“The gram sabhas of the affected villages have already opposed these mining projects and any kind of nod to them is violation of the provisions of the Fifth Schedule of the Constitution, the PESA Act 1996, the Forest Rights Recognition Act 2006 and the Land Acquisition Act 2013, said Alok Shukla, an activist who has been at the forefront of agitation.

Last year, the biodiversity study conducted by Indian Council of Forestry Research and Education (ICFRE) along with the Wildlife Institute of India, in Hasdeo Arand Coalfield, concluded that coalfields may not be recommended for mining keeping in view of conserving the dense forest which is also home to elephants, he said.

The region is also a catchment area of Hasdeo river, a tributary of Mahanadi river, that flows through it and Bango dam, which helps in the irrigation of over three lakh hectares of agriculture land, he said. The agitation will continue till the cancellation of all the coal mining projects, he added.

Currently there are two coal mines – Chotia and PEKB phase I, operational in Hasdeo Arand region, he said.

The forest department in April this year launched a tree cutting exercise to pave the way for the start of the Parsa coal mining project, triggering strong opposition from local villagers who forced the authorities to halt their action after 300 trees were axed.

A similar scene was witnessed when tree felling started for PEKB phase II last month.

The row over these mining projects also revealed differences within the ruling Congress after health minister T S Singh Deo, who represents Surguja constituency, came out in support of the protestors.

Even Congress leader Rahul Gandhi during his visit to Cambridge early this month said that he has problems with the decision of approval to mining in Hasdeo Arand.

Modi Govt’s Coal Mining Expansion Spree Keeps Local Communities Away from Decision-making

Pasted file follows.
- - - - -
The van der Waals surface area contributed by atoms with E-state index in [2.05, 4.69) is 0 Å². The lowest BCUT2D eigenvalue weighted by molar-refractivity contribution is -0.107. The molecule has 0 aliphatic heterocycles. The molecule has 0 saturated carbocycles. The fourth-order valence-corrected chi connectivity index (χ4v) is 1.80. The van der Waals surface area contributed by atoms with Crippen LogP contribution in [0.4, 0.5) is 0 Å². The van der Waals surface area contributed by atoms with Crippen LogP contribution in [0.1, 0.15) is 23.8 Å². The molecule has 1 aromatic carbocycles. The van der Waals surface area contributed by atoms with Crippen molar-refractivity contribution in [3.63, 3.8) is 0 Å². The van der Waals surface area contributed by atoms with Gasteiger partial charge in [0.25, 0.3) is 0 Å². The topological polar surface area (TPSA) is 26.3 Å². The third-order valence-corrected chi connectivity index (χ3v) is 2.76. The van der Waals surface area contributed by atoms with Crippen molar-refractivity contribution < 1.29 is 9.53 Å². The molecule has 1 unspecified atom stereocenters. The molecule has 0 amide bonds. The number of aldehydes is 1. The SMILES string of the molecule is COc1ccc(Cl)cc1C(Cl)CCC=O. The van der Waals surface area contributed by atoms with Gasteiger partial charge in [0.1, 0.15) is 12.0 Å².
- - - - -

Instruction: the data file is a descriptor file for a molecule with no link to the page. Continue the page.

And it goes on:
News Click || Ayaskant Das || June 26, 2022

In the recent past, project proponents have been falling back on a 2017 rule to expand existing coal mines incrementally without consulting local communities.

New Delhi: In a worrying trend that is indicative of the Modi government’s indifference towards local communities affected by industrial development, no public hearings were conducted for as many as six out of the nine coal mining projects that were provided environment clearances for expansion in the first half of 2022. The combined expanded capacity of the six projects is 200% higher than that of the three projects for which public hearings were conducted.

The six projects which were cleared without public hearings account for a capacity addition of 10.70 million tons per annum (MTPA) to the country’s coal mining sector, shows an analysis of data contained on the website of the Union Ministry of Environment, Forests & Climate Change (MoEF&CC). On the other hand, the total expansion in capacity of coal mining projects for which public hearings were conducted is 5.35 MTPA.

“The very concept of awarding prior Environmental Clearances without conducting public hearings is dubious enough even though it is done by properly following rules. The rules followed to procure clearances in this manner do not take into account special provisions available to local communities in areas which, owing to the preponderance of tribal population in them, have been identified as Schedule 5 under the Constitution of India,” said Rebbapragada Ravi of mines, minerals and PEOPLE (mm&P), an alliance of individuals and communities affected by mining.